# Limits of Euler-Bernoulli Beam Theory for Wide Plate in Flexure?

I'm looking for established limits or rules of thumb for the validity/accuracy of Euler-Bernoulli beam equations for particularly wide "beams". For example, a simply supported rectangular plate where the breadth(b) is much larger than the height (h) [e.g. b=120 inches, h=1 inch].

Is there a point at which a simply supported beam where b >> h would deflect more like a plate in plate theory rather than a beam in beam theory? If you can, please provide references. Thank you!

• May find checking out Timoshenko beams useful. Aug 25 '20 at 16:24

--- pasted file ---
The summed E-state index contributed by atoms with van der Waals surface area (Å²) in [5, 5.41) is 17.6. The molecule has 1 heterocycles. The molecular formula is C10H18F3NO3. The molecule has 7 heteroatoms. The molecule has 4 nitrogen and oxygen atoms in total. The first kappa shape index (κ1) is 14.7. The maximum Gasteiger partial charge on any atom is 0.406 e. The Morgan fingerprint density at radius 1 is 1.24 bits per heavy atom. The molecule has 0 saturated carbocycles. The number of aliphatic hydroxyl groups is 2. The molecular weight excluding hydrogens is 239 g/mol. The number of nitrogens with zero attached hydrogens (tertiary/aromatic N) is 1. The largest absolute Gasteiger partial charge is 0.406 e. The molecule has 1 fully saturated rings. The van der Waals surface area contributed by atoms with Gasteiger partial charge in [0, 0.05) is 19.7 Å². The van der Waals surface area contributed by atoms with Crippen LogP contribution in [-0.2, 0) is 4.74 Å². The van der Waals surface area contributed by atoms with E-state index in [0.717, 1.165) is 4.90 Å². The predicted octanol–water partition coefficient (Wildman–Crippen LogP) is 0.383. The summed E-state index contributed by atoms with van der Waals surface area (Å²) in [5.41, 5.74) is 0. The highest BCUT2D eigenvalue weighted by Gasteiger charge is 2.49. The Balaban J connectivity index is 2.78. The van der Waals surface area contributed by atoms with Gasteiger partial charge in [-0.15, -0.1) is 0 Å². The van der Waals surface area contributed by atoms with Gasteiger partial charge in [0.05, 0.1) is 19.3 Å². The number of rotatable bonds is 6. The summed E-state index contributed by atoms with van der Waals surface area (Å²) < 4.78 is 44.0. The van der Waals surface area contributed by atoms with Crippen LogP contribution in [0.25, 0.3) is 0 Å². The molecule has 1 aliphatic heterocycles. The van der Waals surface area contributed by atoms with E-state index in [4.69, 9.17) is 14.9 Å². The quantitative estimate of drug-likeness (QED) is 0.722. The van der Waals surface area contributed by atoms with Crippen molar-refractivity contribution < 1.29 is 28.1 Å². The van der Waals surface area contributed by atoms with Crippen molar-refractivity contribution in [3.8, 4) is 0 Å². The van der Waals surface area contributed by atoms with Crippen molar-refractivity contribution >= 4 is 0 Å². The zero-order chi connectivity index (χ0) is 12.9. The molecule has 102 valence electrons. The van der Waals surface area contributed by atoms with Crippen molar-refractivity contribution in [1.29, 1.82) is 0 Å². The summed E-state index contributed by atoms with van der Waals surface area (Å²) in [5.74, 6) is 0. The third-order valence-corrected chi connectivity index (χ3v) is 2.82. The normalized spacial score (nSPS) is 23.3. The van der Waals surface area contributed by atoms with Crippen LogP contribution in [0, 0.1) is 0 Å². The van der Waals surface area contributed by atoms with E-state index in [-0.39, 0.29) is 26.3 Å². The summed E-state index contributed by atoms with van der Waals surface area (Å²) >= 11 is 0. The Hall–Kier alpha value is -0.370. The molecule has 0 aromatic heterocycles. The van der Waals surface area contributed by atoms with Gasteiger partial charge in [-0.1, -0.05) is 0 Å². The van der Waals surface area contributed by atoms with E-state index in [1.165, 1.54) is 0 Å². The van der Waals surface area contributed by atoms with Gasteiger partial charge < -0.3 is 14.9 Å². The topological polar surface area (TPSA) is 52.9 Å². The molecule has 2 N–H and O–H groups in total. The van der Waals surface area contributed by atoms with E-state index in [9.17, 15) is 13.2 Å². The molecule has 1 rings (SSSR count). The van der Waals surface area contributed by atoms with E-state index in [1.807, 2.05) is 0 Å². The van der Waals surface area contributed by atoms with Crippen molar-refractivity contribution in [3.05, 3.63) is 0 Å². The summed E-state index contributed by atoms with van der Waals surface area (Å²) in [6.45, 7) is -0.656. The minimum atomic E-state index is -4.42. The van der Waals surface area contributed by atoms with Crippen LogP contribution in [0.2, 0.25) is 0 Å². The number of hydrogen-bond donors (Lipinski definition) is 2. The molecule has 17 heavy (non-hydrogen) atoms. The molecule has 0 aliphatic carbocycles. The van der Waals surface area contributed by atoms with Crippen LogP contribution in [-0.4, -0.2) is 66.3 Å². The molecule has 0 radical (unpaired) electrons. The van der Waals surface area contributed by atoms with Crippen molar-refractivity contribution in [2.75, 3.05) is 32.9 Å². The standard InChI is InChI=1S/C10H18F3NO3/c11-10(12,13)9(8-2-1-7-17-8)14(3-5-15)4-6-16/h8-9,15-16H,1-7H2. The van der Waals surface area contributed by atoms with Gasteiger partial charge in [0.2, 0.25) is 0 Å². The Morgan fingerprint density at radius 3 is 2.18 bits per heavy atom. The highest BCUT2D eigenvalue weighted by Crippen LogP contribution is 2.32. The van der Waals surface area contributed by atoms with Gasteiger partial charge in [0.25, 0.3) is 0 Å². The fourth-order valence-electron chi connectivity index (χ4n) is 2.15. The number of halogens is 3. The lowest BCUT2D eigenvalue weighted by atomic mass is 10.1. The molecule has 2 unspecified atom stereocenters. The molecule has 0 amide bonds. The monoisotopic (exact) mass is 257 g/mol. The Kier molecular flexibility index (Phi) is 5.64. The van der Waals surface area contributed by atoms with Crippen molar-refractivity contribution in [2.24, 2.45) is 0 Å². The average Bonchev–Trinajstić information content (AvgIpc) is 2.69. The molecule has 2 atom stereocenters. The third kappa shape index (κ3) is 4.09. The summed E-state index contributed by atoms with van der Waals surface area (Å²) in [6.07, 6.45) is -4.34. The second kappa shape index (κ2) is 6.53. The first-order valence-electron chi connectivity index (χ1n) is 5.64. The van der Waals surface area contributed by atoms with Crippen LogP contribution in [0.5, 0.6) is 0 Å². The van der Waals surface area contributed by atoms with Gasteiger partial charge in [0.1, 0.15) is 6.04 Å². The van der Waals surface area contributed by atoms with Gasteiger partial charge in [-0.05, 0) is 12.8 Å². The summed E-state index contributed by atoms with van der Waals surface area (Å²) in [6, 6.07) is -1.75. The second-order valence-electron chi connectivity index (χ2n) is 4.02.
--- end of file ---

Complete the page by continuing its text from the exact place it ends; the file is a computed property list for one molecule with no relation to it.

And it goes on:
For a rectangular simply supported plate with length $$a$$ and width $$b$$ (Roark's Formulas for stress and strain):
$$\sigma_{max} = \sigma_b= \frac{\beta qb^2} {t^2}$$
$$\beta$$ ranges from 0.287 for a=b to 0.75 for a very long and narrow beam. 0.75 would make it equal to a beam. At a=5b ,$$\beta$$ is 0.74.
Approximately at $$a> 5b$$ the plate behaves very similarly to a beam.